These examples illustrate two very important motifs about cyber crime: Firstly, many of the most infamous data breaches are international in scope, and remain shrouded in some dubiousness. Secondly, a cyber threat that has huge repercussions in one part of the world can be equally as devastating when applied somewhere else.
It all adds up to the fact that cyber crime is without borders. It's an international crisis, and one that needs to be dealt with on a global scale.
International cooperation efforts leave something to be desired
At the moment, there's no doubt that many countries do what they can to help one another out when it comes to cyber criminal investigations. Often, however, vital information falls through the cracks that could have been used to prevent future problems. Sadly, this is simply a result of poor communication between state governments.
Consider the recent example of the Bangladesh Central Bank hack. This February, an anonymous group of hackers working from an unknown location successfully stole $81 million by infiltrating the Society for Worldwide Interbank Financial Telecommunication (SWIFT) – a secure, global messaging system that is used to transfer billions of dollars every single day. According to WIRED, the hackers responsible most likely managed to steal login credentials belonging to Bangladesh Bank employees, granting them unfettered access to SWIFT. They are believed to have then wielded malware that masked their actions from actual workers, so as to buy them time to wire the funds.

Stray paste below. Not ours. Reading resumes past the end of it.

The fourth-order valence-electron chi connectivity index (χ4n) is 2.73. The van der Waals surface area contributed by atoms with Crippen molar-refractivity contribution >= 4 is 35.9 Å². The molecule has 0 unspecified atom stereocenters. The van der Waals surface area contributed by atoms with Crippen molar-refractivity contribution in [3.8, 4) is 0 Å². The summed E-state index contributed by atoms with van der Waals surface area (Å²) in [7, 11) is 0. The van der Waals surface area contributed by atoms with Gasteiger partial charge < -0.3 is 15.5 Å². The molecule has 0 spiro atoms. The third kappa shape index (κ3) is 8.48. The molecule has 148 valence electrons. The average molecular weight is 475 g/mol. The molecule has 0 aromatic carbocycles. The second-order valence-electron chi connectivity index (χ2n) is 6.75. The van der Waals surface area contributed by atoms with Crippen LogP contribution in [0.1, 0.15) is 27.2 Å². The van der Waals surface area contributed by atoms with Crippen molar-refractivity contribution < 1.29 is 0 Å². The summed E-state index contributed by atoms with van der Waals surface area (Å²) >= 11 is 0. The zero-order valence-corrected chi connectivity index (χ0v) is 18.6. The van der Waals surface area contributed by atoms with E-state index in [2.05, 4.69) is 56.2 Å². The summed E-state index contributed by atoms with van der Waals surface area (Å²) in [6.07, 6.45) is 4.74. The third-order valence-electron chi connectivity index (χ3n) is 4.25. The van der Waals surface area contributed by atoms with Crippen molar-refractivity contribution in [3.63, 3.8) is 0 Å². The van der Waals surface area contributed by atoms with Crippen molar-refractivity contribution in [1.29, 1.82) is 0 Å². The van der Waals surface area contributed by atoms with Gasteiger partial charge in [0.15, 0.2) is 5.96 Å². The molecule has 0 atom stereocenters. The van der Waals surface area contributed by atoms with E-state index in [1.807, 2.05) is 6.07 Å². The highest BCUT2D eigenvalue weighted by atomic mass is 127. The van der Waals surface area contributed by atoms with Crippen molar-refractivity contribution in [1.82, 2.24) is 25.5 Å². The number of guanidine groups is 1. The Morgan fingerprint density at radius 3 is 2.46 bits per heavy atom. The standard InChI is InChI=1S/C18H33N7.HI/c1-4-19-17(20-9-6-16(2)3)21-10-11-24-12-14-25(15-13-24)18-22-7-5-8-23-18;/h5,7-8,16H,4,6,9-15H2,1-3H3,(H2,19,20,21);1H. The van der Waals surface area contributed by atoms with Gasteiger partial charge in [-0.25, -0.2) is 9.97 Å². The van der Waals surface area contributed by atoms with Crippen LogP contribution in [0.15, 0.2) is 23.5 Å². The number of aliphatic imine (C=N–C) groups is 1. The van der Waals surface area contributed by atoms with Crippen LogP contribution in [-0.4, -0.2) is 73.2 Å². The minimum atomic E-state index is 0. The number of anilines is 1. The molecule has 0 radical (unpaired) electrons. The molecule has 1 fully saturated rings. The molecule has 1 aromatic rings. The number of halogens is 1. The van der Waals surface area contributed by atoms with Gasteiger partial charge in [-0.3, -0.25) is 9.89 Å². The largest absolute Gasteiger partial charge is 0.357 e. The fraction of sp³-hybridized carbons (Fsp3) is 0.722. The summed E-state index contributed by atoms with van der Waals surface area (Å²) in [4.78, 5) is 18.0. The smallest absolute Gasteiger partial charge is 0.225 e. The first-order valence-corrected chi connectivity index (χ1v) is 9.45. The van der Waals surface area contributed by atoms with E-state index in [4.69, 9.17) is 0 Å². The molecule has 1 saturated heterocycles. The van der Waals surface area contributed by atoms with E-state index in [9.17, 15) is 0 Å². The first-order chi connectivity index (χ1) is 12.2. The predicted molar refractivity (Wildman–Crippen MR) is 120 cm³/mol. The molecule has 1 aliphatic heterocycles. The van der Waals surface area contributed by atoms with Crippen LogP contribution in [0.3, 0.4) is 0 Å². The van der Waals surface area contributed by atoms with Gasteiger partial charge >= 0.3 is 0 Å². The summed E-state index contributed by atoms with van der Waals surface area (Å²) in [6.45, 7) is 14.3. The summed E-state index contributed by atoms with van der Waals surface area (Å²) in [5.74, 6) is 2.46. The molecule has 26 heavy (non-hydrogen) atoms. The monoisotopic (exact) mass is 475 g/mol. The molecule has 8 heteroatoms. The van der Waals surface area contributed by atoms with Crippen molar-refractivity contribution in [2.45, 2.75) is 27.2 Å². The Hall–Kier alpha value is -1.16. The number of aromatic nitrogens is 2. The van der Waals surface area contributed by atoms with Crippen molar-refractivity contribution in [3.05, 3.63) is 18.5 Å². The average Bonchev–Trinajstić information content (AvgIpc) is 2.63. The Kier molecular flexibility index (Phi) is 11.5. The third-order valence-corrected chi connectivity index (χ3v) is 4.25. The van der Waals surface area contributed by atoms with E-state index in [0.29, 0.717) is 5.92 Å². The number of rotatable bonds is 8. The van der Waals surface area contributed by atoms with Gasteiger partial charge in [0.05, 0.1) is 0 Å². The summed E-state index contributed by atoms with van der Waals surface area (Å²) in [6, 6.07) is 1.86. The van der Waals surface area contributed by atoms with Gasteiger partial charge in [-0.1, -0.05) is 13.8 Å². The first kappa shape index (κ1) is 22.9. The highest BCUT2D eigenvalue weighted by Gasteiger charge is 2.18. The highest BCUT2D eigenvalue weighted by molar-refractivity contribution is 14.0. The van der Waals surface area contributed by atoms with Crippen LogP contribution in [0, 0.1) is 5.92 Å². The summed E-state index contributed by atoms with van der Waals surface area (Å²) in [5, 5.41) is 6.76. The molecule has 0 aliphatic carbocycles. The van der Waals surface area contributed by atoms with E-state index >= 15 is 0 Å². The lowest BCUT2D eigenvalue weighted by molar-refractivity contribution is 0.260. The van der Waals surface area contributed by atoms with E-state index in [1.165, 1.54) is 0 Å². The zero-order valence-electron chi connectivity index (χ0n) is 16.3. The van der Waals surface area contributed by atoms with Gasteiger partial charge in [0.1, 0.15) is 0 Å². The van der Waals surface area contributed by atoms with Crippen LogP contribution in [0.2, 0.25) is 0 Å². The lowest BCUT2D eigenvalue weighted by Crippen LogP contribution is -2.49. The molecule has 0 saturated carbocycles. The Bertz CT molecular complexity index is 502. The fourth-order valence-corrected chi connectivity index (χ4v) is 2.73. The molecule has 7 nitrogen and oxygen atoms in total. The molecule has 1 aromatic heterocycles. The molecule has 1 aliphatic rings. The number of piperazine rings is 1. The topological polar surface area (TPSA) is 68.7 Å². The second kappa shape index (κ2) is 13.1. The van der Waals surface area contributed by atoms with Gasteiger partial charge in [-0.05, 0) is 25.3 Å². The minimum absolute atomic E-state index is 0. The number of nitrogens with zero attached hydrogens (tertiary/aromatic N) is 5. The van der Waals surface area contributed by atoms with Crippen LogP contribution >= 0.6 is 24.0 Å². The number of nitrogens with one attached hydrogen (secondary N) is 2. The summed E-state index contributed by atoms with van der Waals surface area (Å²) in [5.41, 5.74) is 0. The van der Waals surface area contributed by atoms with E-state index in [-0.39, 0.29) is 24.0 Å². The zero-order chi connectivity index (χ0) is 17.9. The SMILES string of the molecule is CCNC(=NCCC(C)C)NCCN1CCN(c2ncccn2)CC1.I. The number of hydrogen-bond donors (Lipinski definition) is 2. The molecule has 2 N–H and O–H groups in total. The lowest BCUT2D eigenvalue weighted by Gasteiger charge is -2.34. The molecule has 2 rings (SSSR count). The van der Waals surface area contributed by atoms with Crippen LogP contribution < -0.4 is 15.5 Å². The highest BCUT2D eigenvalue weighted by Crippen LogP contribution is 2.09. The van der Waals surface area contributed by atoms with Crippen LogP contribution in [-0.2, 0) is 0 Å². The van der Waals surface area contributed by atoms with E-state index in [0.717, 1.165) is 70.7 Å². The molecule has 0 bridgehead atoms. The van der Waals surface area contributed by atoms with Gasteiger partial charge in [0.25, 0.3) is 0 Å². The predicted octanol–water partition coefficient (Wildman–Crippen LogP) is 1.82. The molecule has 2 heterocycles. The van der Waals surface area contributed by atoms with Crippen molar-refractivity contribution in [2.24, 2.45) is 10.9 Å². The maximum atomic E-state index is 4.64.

Shortly after the heist made international headlines, Tien Phong Bank in Vietnam came forward with information that it had encountered a similar attack orchestrated over SWIFT in the fourth quarter of 2015. The bank noted that it had succeeded in stopping the theft, which would have resulted in the loss of $1.1 million. Needless to say, this information could have been extremely useful for the sake of preventing the Bangladesh Bank breach.
But the plot thickens. In May, the Wall Street Journal reported on the revelation of yet another SWIFT-related cyber heist that occurred in January of last year in Ecuador, resulting in the theft of $9 million. Astoundingly, the victim of the breach allegedly never informed SWIFT of the incident, which is extremely unfortunate. The execution of the attack was identical to that of the Bangladesh Bank incident.
In other words, two multi-million dollar heists that used the same, if not identical, tactics, one successful, one not, preluded what would become one of the biggest heists in history. Bear in mind, no less, that the target amount for the Bangladesh Bank heist was not a measly $81 million. It was actually more to the tune of $1 billion. The only reason that the hackers didn't hit their goal was because a routing bank noticed a typo in one of the company names that the criminals used for the wire transfer.
So, to sum this up, the international banking system almost lost $900 million because, not one, but two countries, forgot to make a few very important phone calls, and then by some miracle, a few misplaced letters saved $800 million. The alphabet literally did more to prevent this heist than the combined knowledge of two sovereign nations.
Let that sink in for a minute.
Hope on the horizon: Global efforts may be gaining some traction